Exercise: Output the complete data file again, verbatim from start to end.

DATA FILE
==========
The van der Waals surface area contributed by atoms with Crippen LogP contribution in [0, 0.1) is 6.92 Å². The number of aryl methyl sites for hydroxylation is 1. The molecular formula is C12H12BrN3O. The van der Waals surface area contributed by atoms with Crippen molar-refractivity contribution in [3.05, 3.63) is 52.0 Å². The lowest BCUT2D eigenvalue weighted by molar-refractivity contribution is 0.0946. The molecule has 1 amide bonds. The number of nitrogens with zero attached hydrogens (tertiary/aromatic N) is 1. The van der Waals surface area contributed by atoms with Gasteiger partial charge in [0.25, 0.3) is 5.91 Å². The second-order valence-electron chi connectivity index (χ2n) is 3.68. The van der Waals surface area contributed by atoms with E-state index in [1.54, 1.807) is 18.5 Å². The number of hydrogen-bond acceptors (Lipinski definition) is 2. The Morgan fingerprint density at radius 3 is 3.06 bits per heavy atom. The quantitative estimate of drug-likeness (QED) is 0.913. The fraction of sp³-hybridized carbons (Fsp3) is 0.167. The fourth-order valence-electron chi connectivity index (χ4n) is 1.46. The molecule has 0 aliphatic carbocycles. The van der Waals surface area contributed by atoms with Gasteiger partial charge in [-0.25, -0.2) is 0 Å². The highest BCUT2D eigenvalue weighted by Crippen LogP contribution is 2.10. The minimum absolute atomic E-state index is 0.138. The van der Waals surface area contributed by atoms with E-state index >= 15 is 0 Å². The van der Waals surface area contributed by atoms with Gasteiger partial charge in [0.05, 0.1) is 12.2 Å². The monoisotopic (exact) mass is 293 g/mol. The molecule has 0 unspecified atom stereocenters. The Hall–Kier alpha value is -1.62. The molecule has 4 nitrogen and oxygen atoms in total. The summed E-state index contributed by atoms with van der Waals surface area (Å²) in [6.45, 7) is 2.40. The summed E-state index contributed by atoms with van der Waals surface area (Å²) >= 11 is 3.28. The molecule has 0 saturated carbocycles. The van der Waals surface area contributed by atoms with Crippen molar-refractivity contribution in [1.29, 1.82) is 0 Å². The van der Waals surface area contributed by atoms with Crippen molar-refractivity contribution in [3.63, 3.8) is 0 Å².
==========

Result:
The van der Waals surface area contributed by atoms with Crippen LogP contribution in [0, 0.1) is 6.92 Å². The number of aryl methyl sites for hydroxylation is 1. The molecular formula is C12H12BrN3O. The van der Waals surface area contributed by atoms with Crippen molar-refractivity contribution in [3.05, 3.63) is 52.0 Å². The lowest BCUT2D eigenvalue weighted by molar-refractivity contribution is 0.0946. The molecule has 1 amide bonds. The number of nitrogens with zero attached hydrogens (tertiary/aromatic N) is 1. The van der Waals surface area contributed by atoms with Gasteiger partial charge in [0.25, 0.3) is 5.91 Å². The second-order valence-electron chi connectivity index (χ2n) is 3.68. The van der Waals surface area contributed by atoms with E-state index in [1.54, 1.807) is 18.5 Å². The number of hydrogen-bond acceptors (Lipinski definition) is 2. The Morgan fingerprint density at radius 3 is 3.06 bits per heavy atom. The quantitative estimate of drug-likeness (QED) is 0.913. The fraction of sp³-hybridized carbons (Fsp3) is 0.167. The fourth-order valence-electron chi connectivity index (χ4n) is 1.46. The molecule has 0 aliphatic carbocycles. The van der Waals surface area contributed by atoms with Gasteiger partial charge in [-0.25, -0.2) is 0 Å². The highest BCUT2D eigenvalue weighted by Crippen LogP contribution is 2.10. The minimum absolute atomic E-state index is 0.138. The van der Waals surface area contributed by atoms with E-state index >= 15 is 0 Å². The van der Waals surface area contributed by atoms with Gasteiger partial charge in [0.05, 0.1) is 12.2 Å². The monoisotopic (exact) mass is 293 g/mol. The molecule has 0 unspecified atom stereocenters. The Hall–Kier alpha value is -1.62. The molecule has 4 nitrogen and oxygen atoms in total. The summed E-state index contributed by atoms with van der Waals surface area (Å²) in [6.45, 7) is 2.40. The summed E-state index contributed by atoms with van der Waals surface area (Å²) >= 11 is 3.28. The molecule has 0 saturated carbocycles. The van der Waals surface area contributed by atoms with Crippen molar-refractivity contribution in [1.29, 1.82) is 0 Å². The van der Waals surface area contributed by atoms with Crippen molar-refractivity contribution in [3.63, 3.8) is 0 Å².